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Oops! Jewish Actress Rosanna Arquette Inadvertently Tweets Anti-Semitic Trope.

rosanna arquette

On Sunday evening, actress and Jewish mom Rosanna Arquette tweeted about the crisis at the U.S. southern border.

“Children are sick and dying inside the cruel concentration camps,” she wrote. “This will be the trump administrations legacy.”

But she didn’t stop there: “Any Jewish person who can turn their backs on this evil and does nothing to stop it should be ashamed of themselves,” she added.

rosanna tweet

(The tweet was later deleted, less than a day later.)

Ignoring the debate over the use of the term “concentration camps” when describing the horrible conditions at detention centers for migrant children, Arquette’s singling out of Jewish people upset, well, a lot of Jewish people.

On Twitter, many were quick to point out that she shouldn’t have just called out Jewish people, because it plays into anti-Semitic tropes. (You know, the one where Jews are responsible for all the world’s evils.)

Sara Gibbs, a British Jewish writer, tweeted at Arquette: “How can you simultaneously talk about social justice & ignoring concentration camps while stoking racial hatred against Jews & scapegoating them as a collective? What kind of rhetoric do you think leads to the very issue you’re rightly condemning?”

To which Arquette responded: “Because many are upset that we use the words concentration camps,I’m a Jew for your information.”

Gibbs then responded in an eloquent thread about how many Jews aren’t upset over the use of “concentration camps,” and how Arquette’s singling out of Jews plays right into the “language of anti-Semitic tropes.”

Another tweeter responded to Arquette angrily, writing, “Take out word Jew & insert any other minority word. You’d never post that. How to make a valid political point Then shoot it in the foot (and the head) #racist.”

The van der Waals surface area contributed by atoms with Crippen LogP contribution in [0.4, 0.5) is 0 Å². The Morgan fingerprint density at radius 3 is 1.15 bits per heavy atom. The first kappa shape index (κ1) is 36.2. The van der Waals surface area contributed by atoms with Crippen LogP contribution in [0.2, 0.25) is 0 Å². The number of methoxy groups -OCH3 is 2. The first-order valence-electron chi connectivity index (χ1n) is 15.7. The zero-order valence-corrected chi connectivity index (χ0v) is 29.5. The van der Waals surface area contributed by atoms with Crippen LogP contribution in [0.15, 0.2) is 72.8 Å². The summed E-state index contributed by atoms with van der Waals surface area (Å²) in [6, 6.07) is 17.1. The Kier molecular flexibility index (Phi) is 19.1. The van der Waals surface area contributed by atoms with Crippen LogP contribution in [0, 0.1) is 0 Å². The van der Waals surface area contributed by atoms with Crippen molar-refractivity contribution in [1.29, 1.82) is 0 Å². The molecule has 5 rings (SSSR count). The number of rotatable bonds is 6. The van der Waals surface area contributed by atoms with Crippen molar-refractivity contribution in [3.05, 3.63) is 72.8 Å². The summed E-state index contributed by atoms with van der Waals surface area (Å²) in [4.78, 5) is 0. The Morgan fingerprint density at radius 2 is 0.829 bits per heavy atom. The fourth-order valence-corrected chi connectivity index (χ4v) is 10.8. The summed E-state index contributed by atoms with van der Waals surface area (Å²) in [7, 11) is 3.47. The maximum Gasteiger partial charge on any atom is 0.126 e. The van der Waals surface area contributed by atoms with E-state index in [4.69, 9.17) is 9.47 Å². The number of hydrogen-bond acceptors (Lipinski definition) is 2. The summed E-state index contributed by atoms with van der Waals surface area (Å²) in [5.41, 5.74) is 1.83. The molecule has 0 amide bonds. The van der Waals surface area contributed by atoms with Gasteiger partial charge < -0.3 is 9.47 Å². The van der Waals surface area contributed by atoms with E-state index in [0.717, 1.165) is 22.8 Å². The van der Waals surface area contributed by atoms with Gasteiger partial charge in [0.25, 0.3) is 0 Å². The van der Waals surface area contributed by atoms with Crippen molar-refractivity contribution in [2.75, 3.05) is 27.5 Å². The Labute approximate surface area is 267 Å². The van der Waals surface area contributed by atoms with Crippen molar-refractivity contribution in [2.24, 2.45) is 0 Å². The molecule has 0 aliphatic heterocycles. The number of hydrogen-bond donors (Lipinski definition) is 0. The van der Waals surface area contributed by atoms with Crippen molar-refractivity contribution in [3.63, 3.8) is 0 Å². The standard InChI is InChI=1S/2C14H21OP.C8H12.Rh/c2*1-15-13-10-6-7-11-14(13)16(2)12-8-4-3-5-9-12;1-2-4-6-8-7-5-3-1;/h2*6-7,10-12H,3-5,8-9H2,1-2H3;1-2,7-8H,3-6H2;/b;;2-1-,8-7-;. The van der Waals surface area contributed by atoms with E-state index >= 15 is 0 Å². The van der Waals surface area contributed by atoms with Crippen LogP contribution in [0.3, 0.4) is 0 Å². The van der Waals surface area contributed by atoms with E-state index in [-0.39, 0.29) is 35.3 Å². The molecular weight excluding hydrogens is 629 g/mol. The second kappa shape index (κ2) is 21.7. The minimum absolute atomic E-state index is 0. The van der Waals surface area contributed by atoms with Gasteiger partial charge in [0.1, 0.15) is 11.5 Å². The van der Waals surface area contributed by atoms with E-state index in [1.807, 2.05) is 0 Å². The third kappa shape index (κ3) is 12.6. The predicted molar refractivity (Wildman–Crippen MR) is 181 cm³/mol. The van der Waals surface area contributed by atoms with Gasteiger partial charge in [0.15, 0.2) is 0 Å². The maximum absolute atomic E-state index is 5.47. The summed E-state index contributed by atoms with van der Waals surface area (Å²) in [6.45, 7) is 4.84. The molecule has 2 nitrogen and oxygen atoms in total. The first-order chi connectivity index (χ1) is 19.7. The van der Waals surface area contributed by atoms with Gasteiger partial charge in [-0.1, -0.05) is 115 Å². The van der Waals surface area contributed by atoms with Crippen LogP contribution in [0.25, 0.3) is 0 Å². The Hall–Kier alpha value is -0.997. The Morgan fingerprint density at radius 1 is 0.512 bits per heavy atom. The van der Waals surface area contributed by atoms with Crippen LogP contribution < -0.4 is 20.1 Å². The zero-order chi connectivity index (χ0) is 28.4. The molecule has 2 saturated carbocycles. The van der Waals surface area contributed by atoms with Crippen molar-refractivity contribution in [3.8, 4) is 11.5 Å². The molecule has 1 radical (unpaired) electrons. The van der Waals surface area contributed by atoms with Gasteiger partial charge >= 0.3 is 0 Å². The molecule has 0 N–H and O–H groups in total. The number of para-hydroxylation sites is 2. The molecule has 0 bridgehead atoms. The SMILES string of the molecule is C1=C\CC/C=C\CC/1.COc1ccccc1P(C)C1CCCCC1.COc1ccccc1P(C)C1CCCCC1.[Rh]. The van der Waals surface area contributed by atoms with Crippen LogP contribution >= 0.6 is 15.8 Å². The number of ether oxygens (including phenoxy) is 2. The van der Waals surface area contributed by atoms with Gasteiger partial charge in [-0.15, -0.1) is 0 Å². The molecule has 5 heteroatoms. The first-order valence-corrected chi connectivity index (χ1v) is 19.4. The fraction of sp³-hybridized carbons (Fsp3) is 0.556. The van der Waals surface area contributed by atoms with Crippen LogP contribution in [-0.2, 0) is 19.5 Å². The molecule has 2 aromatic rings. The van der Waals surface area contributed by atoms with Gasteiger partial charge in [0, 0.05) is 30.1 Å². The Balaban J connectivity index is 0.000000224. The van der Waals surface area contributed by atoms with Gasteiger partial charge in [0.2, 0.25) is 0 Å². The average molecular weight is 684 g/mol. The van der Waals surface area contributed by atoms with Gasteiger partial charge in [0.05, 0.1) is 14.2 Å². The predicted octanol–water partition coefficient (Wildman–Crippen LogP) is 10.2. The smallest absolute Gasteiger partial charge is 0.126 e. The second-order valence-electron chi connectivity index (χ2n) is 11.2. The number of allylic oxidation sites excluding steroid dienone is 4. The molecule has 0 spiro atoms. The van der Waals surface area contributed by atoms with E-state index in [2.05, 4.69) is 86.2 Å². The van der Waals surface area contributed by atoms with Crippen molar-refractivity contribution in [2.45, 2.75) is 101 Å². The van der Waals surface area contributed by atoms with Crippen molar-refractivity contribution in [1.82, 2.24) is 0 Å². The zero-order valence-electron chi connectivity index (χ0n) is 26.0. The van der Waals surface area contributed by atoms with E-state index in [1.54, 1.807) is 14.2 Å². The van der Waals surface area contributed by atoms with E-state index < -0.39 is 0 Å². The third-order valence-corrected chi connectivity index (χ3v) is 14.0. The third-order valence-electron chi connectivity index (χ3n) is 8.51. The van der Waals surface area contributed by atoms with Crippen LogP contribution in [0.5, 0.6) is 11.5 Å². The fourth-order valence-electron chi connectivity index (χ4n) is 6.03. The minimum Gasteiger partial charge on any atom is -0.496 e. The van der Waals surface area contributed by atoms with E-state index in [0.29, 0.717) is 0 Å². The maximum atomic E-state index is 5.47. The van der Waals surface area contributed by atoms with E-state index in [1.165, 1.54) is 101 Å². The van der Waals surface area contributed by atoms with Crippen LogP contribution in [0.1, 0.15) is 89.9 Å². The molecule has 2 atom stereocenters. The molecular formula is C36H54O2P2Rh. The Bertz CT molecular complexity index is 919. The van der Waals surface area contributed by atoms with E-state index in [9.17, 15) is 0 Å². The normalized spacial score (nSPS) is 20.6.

Similarly: “This is gross antisemitism. You should delete and apologise.”

The intent of her tweet was good — Jews should be upset about what’s happening, especially because of our history! — but the execution was really poor. It allows anti-Semites to re-tweet it, as if to say, “See! the Jews are responsible for what’s happening.” If Arquette had simply written “any person,” not “any Jewish person,” we wouldn’t be having this conversation. Or, she could have made it clear she was speaking as a Jewish person and weighing in on the debate within the Jewish community.

In her responses, she tried to clarify she was discussing about Jewish organizations who are saying these are not concentration camps:

arquette

She mentions that her relatives died in the Holocaust, which is why Jewish Americans must “never turn our backs to what is happening.”

Still, you have to go looking for these responses — they don’t pop up on her main feed. If she had just made this clear in the first place, we wouldn’t be in this mess!

So many people continue to respond with confusion to her tweet. Take how Rabbi Jill Jacobs, executive director of T’ruah, responded:

Arquette seems to be frustrated that Jews are not heeding the call of “Never Again.” While it is true that some Jewish organizations object to the use of the term “concentration camps,” the fact remains: Jews are taking action!

In another response, however, Arquette doubled down. “People can twist my words, they do it all the time.”

In yet another tweet, she decided to discard her focus on being Jewish:

Which, great! She is right: The situation is atrocious, and all of us need to do something. But next time, Rosanna? Maybe try to not inadvertently tweet anti-Semitic tropes when you’re trying to shine attention on a worthy cause.

Image of Rosanna in header by Jon Kopaloff / Stringer / Getty Images

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